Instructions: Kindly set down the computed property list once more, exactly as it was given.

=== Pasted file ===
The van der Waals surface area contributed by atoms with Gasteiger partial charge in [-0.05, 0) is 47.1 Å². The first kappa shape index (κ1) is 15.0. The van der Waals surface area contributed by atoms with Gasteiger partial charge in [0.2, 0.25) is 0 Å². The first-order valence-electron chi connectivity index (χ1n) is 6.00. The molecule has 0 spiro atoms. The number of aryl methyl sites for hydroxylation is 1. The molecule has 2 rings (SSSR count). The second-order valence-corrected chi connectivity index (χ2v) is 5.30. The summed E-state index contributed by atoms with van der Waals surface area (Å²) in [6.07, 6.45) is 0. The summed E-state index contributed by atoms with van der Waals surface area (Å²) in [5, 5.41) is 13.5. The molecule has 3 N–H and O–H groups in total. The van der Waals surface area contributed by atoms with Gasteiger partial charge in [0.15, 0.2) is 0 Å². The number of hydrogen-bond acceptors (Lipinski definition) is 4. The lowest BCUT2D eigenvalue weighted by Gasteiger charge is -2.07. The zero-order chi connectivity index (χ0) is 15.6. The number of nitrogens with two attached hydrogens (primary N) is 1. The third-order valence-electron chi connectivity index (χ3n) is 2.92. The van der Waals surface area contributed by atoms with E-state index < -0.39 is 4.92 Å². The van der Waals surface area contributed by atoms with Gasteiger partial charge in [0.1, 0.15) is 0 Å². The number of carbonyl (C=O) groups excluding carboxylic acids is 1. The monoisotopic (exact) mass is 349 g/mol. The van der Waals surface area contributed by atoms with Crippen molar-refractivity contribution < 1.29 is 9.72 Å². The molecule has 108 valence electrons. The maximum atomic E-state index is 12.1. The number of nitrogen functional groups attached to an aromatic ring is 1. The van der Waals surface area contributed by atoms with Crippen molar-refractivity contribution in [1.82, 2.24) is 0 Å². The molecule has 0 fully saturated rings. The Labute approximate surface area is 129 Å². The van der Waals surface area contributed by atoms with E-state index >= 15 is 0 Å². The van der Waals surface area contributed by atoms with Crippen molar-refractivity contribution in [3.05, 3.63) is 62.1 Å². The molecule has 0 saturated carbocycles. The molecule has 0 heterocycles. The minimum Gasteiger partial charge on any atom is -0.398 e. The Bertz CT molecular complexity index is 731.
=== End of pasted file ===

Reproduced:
The van der Waals surface area contributed by atoms with Gasteiger partial charge in [-0.05, 0) is 47.1 Å². The first kappa shape index (κ1) is 15.0. The van der Waals surface area contributed by atoms with Gasteiger partial charge in [0.2, 0.25) is 0 Å². The first-order valence-electron chi connectivity index (χ1n) is 6.00. The molecule has 0 spiro atoms. The number of aryl methyl sites for hydroxylation is 1. The molecule has 2 rings (SSSR count). The second-order valence-corrected chi connectivity index (χ2v) is 5.30. The summed E-state index contributed by atoms with van der Waals surface area (Å²) in [6.07, 6.45) is 0. The summed E-state index contributed by atoms with van der Waals surface area (Å²) in [5, 5.41) is 13.5. The molecule has 3 N–H and O–H groups in total. The van der Waals surface area contributed by atoms with Gasteiger partial charge in [0.15, 0.2) is 0 Å². The number of hydrogen-bond acceptors (Lipinski definition) is 4. The lowest BCUT2D eigenvalue weighted by Gasteiger charge is -2.07. The zero-order chi connectivity index (χ0) is 15.6. The number of nitrogens with two attached hydrogens (primary N) is 1. The third-order valence-electron chi connectivity index (χ3n) is 2.92. The van der Waals surface area contributed by atoms with E-state index < -0.39 is 4.92 Å². The van der Waals surface area contributed by atoms with Gasteiger partial charge in [0.1, 0.15) is 0 Å². The number of carbonyl (C=O) groups excluding carboxylic acids is 1. The monoisotopic (exact) mass is 349 g/mol. The van der Waals surface area contributed by atoms with Crippen molar-refractivity contribution < 1.29 is 9.72 Å². The molecule has 108 valence electrons. The maximum atomic E-state index is 12.1. The number of nitrogen functional groups attached to an aromatic ring is 1. The van der Waals surface area contributed by atoms with Crippen molar-refractivity contribution in [1.82, 2.24) is 0 Å². The molecule has 0 fully saturated rings. The Labute approximate surface area is 129 Å². The van der Waals surface area contributed by atoms with E-state index >= 15 is 0 Å². The van der Waals surface area contributed by atoms with Crippen molar-refractivity contribution in [3.05, 3.63) is 62.1 Å². The molecule has 0 saturated carbocycles. The molecule has 0 heterocycles. The minimum Gasteiger partial charge on any atom is -0.398 e. The Bertz CT molecular complexity index is 731.